PTSD – Confronting Trauma in Front of the Lens

PTSD – Confronting Trauma in Front of the Lens

Posttraumatic stress disorder, more commonly known as PTSD, can be a debilitating condition, making it nearly impossible for some people to even leave their homes, let alone be comfortable enough to strip down naked in front of a camera.

And yet, at Allebach Photography, some of our strongest and most badass clients are people living with PTSD to help take back their lives and give their PTSD a big “F You.”

Affecting an estimated 44.7 million people around the world (according to PTSDUnited.org), PTSD is a mental health condition that can occur after a person experiences or witnesses a traumatic event, such as a natural disaster, a serious accident, a terrorist act, war/combat, rape or other violent personal attacks.

For many, symptoms include nightmares or unwanted memories of the trauma, avoidance of situations that bring back memories of the trauma, heightened reactions, insomnia, panic attacks, anxiety, and/or depression.

“I do not do well in public, around anyone I don’t know. I struggle in stores often leaving a cart full of items and leave the store. I have serious driving issues… flashing lights bother me, I could honestly go on for days about my issues,” says Joe, a recent client of Allebach Photography whose name has been changed to respect his privacy.

Despite such daily struggles that can make social interactions with strangers difficult, the former U.S. Army soldier insisted that he and his wife do a couple’s boudoir session.

“I was actually the one who pushed the subject. I knew she’d be on board the moment I brought it up. She is my rock and has my back through everything,” said Joe.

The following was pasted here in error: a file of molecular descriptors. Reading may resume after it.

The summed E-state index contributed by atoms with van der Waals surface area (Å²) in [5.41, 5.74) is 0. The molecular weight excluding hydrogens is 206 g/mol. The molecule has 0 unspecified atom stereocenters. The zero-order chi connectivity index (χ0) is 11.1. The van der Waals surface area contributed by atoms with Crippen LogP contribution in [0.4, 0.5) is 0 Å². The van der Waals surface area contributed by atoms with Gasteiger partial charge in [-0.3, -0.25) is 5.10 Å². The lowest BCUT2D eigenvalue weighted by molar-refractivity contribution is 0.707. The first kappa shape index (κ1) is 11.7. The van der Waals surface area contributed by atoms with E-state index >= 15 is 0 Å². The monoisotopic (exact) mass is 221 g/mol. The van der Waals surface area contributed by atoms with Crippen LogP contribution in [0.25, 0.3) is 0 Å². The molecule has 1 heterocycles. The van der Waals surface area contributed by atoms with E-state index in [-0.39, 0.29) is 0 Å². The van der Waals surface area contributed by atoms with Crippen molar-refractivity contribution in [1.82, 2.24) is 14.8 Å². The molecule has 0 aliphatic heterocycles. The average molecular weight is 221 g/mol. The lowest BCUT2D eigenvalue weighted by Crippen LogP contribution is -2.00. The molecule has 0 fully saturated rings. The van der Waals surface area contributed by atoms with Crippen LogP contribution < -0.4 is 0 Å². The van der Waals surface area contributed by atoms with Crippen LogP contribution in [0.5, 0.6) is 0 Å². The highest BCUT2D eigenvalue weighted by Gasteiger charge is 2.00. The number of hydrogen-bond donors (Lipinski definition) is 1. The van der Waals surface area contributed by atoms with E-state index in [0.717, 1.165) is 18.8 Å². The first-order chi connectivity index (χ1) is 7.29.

He continued, “The day of the appointment I was nervous not knowing Mike, not knowing the area – I was completely out of my comfort zone. My wife had me from the second we walked in the door. Mike and the whole crew made me feel at ease.”

Studies have shown for years that therapeutic photography (self-initiative photo-based activities) can have lasting positive effects on our mental health.

“People are using therapeutic photography techniques to help themselves and others overcome depression, anxiety, chronic pain and much more,” says Bryce Evans, founder, and CEO of The One Project (the photography community for people suffering from depression and anxiety.

A 2014 study found that those who took part in creating visual art had a significant increase in Psychological Resiliency. The neurotransmitter dopamine can be increased through this process, which can be lacking in those suffering from depression and has been found to immediately start to help prevent depressive-like behaviors.

For Joe, doing a couple’s session with his wife was first and foremost about capturing his love for the person who’s been there through it all with him. The therapeutic benefits were just an added bonus.  

“It totally showed you what our love looks like from the outside in. We look at the pictures and can’t help but smile because we truly are madly in love with each other,” he said.

Joe admits he struggles daily with PTSD, but that getting out there in front of a stranger with a camera was a great experience.

“I did it, I made it through it, had a blast, enjoyed every minute there. I could never do this without my wife. We had fun, made friends, and plan to do this many times over despite my anxiety.”

Looking to say “F you” to your anxieties or PTSD? Contact us to today to book your session at 610.539.6920 or visit our website at https://allebachphotography.com/contact.